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Many people are embracing the consumption of plant-based foods,1 chiefly plant protein alternatives, and approximately 3% of Americans are vegetarian or vegan.2 While it is possible to attain all essential nutrients on a vegetarian or vegan diet, some planning and supplementation are likely required.
Most vegetarians and vegans have no trouble meeting macronutrient needs. Many plant foods, such as grains, potatoes, and fruit, are rich in carbohydrates. Protein is plentiful in legumes including soy, peanuts, lentils, and beans, and fat can be found in avocados, olives, nuts, and seeds.
While many micronutrients are abundant in plant foods, there are a handful that vegetarians and vegans need to be extra diligent about consuming. Nevertheless, vegetarians and vegans can meet all nutrient intake recommendations through a balanced eating pattern that includes fortified foods and dietary supplements.
The Plate Method
The United States Department of Agriculture’s MyPlate can be adapted to fit a vegetarian or vegan diet. MyPlate outlines a balanced meal and depicts a plate consisting of approximately ½ fruits and vegetables, ¼ grains, and ¼ protein foods, as well as 1 serving of dairy.3 Vegetarians and vegans can select plant-based options for protein foods and vegans may choose calcium fortified soymilk in place of dairy.
There are a few iterations of vegetarian or vegan versions of MyPlate, including The Plant Plate by Virginia Messina, MPH, RD, and The Vegan Plate by Brenda Davis, RD, and Vesanto Melina, MS, RD.4,5
Protein and Amino Acids
While all plant foods contain some amount of protein, legumes are particularly rich in this nutrient. It is important to consume adequate essential amino acids to meet dietary requirements. Soy contains all 9 essential amino acids in amounts that meet human needs and is a high quality, staple protein for vegetarians and vegans.6
A good rule of thumb for vegans is to consume 3-4 servings of legumes each day to ensure adequate intake of protein and the amino acid lysine, which is lacking in most other plant foods.7 One serving of legumes is equivalent to ½ cup cooked beans, peas and lentils, ½ cup tofu and tempeh, ¼ cup peanuts, or 2 tablespoons peanut butter.7 Additional sources of plant-based protein include quinoa, seitan, whole grains, nuts, and seeds.7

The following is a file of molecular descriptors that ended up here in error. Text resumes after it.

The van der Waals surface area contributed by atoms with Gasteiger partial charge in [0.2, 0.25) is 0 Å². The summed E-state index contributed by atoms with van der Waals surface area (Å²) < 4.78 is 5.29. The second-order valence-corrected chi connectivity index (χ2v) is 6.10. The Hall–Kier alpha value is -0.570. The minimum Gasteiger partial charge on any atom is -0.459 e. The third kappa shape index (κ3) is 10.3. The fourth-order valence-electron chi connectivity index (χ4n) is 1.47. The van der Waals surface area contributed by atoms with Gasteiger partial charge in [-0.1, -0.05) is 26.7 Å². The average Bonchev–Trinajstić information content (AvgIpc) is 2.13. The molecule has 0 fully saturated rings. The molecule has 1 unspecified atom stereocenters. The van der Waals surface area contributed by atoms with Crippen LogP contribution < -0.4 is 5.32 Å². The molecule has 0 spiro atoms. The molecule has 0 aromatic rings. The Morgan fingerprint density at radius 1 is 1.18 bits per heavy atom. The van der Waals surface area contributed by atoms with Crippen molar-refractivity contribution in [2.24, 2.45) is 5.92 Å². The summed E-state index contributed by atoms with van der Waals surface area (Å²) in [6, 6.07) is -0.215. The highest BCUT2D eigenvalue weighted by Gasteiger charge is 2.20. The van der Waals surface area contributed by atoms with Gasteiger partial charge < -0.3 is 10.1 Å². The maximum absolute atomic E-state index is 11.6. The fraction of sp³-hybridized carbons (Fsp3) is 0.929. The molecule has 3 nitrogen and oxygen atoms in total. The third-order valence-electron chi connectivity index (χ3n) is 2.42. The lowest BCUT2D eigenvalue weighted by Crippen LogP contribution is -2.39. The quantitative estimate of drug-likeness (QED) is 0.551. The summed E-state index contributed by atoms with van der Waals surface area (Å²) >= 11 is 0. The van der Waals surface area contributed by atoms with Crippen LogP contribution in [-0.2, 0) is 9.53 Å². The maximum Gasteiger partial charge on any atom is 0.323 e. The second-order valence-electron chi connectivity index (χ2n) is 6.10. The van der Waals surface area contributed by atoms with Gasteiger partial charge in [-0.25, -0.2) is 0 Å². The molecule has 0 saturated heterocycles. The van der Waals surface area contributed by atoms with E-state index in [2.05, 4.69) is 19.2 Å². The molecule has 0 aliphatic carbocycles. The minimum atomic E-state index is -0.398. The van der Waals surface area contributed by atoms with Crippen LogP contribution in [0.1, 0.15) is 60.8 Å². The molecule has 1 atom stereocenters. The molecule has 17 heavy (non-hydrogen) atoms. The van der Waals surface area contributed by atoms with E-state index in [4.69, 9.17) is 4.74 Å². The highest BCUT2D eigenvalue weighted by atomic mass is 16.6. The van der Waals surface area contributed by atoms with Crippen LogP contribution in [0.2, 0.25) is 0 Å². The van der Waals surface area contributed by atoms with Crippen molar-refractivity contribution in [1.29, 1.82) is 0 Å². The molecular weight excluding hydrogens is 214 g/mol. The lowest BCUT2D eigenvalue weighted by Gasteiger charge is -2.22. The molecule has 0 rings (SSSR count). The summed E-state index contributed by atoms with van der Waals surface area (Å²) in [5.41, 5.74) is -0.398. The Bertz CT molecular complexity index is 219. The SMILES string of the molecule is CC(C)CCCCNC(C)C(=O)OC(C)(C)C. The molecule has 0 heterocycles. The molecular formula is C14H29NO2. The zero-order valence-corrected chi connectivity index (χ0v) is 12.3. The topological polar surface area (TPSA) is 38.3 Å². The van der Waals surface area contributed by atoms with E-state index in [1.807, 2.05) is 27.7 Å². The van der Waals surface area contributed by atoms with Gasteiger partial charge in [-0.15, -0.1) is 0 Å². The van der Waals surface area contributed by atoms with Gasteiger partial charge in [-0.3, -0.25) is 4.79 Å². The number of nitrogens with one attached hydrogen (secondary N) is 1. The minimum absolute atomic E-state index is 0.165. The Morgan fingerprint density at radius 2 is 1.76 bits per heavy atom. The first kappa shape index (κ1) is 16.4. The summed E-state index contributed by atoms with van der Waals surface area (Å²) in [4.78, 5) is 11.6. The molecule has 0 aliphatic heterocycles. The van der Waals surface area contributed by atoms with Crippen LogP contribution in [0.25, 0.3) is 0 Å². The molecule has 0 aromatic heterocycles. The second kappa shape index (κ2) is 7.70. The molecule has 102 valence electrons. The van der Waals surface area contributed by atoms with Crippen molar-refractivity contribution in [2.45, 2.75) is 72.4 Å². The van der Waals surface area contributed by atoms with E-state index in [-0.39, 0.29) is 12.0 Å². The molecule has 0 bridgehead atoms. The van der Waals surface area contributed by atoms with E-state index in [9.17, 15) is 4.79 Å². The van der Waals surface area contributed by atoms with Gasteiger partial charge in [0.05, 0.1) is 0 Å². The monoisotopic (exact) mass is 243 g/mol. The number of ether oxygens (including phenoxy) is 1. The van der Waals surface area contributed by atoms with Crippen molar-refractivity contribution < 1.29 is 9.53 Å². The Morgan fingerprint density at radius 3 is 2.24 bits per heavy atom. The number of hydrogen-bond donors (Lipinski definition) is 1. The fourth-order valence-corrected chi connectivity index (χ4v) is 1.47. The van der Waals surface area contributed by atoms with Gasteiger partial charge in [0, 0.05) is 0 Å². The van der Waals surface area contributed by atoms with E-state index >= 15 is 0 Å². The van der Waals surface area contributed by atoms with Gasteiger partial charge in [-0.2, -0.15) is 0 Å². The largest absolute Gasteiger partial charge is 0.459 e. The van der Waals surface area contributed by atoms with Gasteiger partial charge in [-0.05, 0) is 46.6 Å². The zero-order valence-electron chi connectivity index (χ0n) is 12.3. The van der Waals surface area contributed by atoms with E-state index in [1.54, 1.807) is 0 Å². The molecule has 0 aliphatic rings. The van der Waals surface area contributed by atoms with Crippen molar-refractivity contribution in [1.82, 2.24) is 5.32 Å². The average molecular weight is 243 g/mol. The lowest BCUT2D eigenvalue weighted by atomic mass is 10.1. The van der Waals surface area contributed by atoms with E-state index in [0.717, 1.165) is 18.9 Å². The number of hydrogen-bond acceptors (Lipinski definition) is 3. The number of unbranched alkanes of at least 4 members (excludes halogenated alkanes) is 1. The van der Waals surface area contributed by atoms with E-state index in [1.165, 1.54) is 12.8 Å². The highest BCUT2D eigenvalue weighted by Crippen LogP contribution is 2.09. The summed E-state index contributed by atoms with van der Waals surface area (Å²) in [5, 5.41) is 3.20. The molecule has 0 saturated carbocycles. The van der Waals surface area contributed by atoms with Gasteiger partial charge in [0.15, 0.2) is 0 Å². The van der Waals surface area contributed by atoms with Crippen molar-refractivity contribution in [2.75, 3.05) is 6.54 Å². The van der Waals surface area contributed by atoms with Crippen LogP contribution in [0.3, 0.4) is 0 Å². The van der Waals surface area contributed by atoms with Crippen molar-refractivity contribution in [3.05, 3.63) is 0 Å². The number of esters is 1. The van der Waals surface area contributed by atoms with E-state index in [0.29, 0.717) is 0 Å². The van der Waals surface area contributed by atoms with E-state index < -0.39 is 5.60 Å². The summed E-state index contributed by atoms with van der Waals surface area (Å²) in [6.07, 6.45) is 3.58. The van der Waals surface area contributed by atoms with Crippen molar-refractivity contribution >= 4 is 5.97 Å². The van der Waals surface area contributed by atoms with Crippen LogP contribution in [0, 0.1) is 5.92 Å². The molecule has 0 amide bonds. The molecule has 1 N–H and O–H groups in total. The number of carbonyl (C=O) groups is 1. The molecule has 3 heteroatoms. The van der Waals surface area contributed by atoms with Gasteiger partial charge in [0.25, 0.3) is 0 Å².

Omega-3 Fatty Acids
Vegetarians and vegans need to be diligent about eating adequate alpha-linolenic acid (ALA).8 The body is capable of converting ALA to longer omega-3s eicosapentanoic acid (EPA) and docosahexanoic acid (DHA), although conversion rates can be quite low.
ALA-rich foods include soybean oil, walnuts, and ground flax, chia, and hemp seeds.9 To be prudent, vegetarians and vegans may take an algae-based DHA supplement in addition to eating a few daily servings of ALA-rich foods to meet omega-3 needs.10
Calcium and Vitamin D
While some dark leafy greens, such as collards and kale, contain calcium, most non-dairy vegetarians and vegans may need to consume calcium-fortified beverages and/or a calcium supplement to meet calcium needs. One cup cooked kale or collard, mustard or turnip greens provides approximately 200mg of calcium, about 20% of daily needs for adults.11 One cup cooked edamame, ½ cup soynuts, ½ cup cooked tempeh, 2 tablespoons almond butter, and 1 cup cooked bok choy each deliver about 100mg of calcium.11
Vitamin D needs may be met through fortified foods, dietary supplements, and sun exposure. Some UV-exposed mushrooms may contain vitamin D, but only if it is indicated on the label. It is a good idea for non-dairy vegetarians and vegans to consume calcium and vitamin D-fortified non-dairy plant milks.
Iron and Zinc
Menstruating individuals and endurance athletes have higher iron needs; thus, it is important to incorporate iron-rich foods into the diet daily.12,13 Eating iron-rich plant foods with a source of vitamin C increases iron absorption. Plant foods that deliver iron include white beans, kidney beans, chickpeas, tofu, spinach, and Swiss chard.12,13 Vitamin C-rich foods include citrus fruits, strawberries, kiwi, tomatoes, and bell peppers.14
Good plant sources of zinc include, oatmeal, wheat germ, pumpkin seeds, and cashews.15
Iodine content of plant foods depends on the soil in which they’re grown. Non-dairy vegetarians and vegans can ensure adequate iodine intake by getting most of their sodium from iodized salt via home cooking and seasoning or by taking a supplement. Salt in processed foods is rarely, if ever, iodized.
Fortified foods and dietary supplements are the only reliable plant sources of vitamin B12.16 Recommendations in the book Vegan for Life by Jack Norris, RD, and Virginia Messina, MPH, RD, state vegans should do 1 of the following: consume 2 servings/day of fortified foods providing 1.5-2.5mcg of vitamin B12 each, take a daily vitamin B12 supplement of at least 25mcg, or take a supplement of 1,000mcg 2 times/week.16
Taylor Wolfram, MS, RDN, LDN is a private practice dietitian, health writer, and consultant based in Chicago, Ill. She has expertise in vegan nutrition, uses a Health At Every Size® approach, and believes everyone has a right to body autonomy and respect.
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